The Bulls are the only South African team to have won any version of Super Rugby. They have been in the final only three times and won all of them.
This was in a golden period from 2007 to 2010 and their fans will want them to get back to those good old days.
The Bulls are located on the Highveld in Gauteng Province. It’s at an altitude of 1,340 metres above sea level – about the same as Thredbo Village in the Snowy Mountains. Gauteng is about half as big again as the Greater Sydney area, but has about 13 million people.
The province has several provincial unions including the Lions whose ground at Ellis Park Stadium in Johannesburg is roughly an hour’s drive from the Bulls’ home ground of Loftus Versfeld in Pretoria. (Add the ground sponsor’s name in if you like.)
Pretoria is a University city and the executive branch of the Republic of South Africa is based there. It has a population of 700,000. Sounds a bit like Canberra, doesn’t it?
Wiki advises that languages spoken in Pretoria include 48% Afrikaans and 16% English. The Bulls also cover the huge north-west province of Limpopo (Wiki ref: 97% black African). The Bulls are a well-established union that stretches out into more remote areas of indigenous population.
Head Coach Nollis Marais with skipper Adriaan Strauss last year
Is 10-man rugby a thing of the past?
The altitude on the Highveld lends itself to rugby that features the set piece, kicking, penalties and wearing out an opposition inevitably suffering from oxygen deprivation. 10-man rugby is a logical strategy at Loftus. It is steeped in their traditions as though harking back to the old days when the Vortreekkers were circling their wagons into a laager for defence at night on their long journey north.
But it’s changing!
The Bulls have shown remarkable confidence in their coaching pathways. Head Coach Nollis Marais started with local varsity teams, Under 21 and then the Currie Cup. He had reasonable success with the trophy cabinet also. 2016 was his first year in Super Rugby where he brought a mandate for ball-in-hand rugby. Yes – it’s a work in progress.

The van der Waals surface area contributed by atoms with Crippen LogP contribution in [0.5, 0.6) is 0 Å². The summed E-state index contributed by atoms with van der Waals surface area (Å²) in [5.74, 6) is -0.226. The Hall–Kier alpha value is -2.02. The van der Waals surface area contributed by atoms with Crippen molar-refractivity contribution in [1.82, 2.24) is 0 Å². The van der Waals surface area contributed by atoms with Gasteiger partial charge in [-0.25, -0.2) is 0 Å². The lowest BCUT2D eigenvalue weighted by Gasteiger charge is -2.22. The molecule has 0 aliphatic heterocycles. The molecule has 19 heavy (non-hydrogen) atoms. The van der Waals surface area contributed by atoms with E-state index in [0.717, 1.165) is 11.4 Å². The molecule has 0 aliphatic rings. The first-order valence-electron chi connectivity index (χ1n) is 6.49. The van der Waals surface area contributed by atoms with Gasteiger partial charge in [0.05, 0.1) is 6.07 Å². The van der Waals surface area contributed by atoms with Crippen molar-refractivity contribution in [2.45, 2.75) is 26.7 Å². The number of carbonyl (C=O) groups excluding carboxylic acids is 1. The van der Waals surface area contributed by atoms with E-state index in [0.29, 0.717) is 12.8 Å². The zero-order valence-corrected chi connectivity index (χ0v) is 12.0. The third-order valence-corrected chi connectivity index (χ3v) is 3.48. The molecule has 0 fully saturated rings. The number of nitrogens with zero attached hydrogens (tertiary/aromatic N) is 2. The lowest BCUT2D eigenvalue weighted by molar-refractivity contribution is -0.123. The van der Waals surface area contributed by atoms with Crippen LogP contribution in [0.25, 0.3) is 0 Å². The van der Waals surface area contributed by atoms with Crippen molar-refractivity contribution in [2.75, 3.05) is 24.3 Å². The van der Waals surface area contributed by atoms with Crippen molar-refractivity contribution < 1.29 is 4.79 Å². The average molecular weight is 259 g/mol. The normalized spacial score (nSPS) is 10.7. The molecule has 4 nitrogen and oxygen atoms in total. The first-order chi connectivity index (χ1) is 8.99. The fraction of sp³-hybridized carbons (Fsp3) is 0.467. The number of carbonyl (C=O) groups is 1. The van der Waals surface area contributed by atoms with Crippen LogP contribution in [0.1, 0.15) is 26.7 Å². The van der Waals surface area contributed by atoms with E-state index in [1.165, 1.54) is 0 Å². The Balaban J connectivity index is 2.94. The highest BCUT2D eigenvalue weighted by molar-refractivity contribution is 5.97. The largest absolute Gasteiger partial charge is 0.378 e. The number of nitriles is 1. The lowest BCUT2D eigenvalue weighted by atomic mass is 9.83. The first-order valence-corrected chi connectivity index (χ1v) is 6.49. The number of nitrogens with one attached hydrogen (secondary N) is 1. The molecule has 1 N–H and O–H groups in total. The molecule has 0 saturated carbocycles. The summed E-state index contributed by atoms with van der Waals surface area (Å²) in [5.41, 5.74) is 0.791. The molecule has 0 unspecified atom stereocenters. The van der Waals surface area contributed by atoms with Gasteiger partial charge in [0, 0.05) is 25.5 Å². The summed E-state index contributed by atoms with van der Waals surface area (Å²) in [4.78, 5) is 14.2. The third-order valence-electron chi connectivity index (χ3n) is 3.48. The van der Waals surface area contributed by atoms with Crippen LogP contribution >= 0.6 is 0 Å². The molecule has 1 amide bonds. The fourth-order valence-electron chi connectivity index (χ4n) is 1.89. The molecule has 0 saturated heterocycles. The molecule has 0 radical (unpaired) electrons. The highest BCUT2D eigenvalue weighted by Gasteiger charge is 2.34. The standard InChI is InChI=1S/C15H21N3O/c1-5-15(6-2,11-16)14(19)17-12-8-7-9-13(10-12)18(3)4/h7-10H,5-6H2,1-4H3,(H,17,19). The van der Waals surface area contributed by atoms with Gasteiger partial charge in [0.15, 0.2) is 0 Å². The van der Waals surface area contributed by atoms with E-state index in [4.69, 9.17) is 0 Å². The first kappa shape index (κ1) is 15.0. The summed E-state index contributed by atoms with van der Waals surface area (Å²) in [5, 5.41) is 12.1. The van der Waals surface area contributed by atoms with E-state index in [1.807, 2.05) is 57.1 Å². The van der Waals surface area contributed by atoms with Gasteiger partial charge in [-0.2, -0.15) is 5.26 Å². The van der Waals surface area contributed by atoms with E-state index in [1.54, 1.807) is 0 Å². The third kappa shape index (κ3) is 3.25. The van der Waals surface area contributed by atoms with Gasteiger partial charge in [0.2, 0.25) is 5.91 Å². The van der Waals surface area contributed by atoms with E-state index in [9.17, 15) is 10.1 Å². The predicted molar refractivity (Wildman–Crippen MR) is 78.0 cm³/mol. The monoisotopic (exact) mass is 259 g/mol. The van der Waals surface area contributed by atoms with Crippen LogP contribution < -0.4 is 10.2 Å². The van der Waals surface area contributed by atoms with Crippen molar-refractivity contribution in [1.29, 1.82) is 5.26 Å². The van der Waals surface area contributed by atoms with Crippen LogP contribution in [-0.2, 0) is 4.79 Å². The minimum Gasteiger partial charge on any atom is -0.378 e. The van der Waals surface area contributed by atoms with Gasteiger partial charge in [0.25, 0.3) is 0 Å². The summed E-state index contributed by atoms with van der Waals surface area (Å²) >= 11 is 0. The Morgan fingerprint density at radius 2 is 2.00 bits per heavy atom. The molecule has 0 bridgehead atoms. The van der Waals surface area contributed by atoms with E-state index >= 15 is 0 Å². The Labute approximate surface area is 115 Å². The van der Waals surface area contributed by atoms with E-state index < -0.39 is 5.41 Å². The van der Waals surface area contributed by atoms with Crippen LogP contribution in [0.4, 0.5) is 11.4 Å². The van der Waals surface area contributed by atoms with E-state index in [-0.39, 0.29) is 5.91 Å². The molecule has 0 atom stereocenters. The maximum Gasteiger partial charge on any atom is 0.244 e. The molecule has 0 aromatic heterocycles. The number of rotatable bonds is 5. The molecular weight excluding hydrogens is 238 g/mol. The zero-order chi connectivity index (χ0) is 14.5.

Pre-season training in 2017 has focussed on conditioning (no need for altitude training rooms here), broken field play and quick ball. Marais has a close eye on the Kiwis who they meet in the Super Rugby draw for 2017.
Lood de Jager – playing for the Bulls this year
The flavour of the team feels much like 2016 but there has been a lot of movement.
African squads tend to be huge in pre-season where Under 19, Under 21 and Currie Cup squads are merged. In this broader group, some 26 youngsters are listed as making it from the Bulls’ Academy and the Blue Bulls (the domestic Currie Cup organisation).
Key losses include: van der Merwe (France), Hattingh (Japan), Herbst (to the Kings for pity’s sake), Janse van Rensburg (France), Orie (Lions), Labuschagne (Japan), Kriel (Stormers), SP Marais (Stormers). Some of those losses hurt.
New signings are Jacobie Adriaanse (Kings), Conraad van Vuuren (Cheetahs – Currie Cup), Edgar Marutlulle (Kings), Shaun Adendorff (Boland – Currie Cup), John Kotze (Stormers), Sibhale Maxwane (Western Province/Stormers – Currie Cup). And of course the high profile Lood de Jager (Cheetahs) – easing some of that pain!
Hooker Adriaan Strauss may miss the early season with injury. Jacques Potgieter has returned from injury as has Springbok Handre Pollard (finally!) who is said to be fit and sharp. The Bulls should step forward with the experienced playmaker working the “play what is in front of you” theme.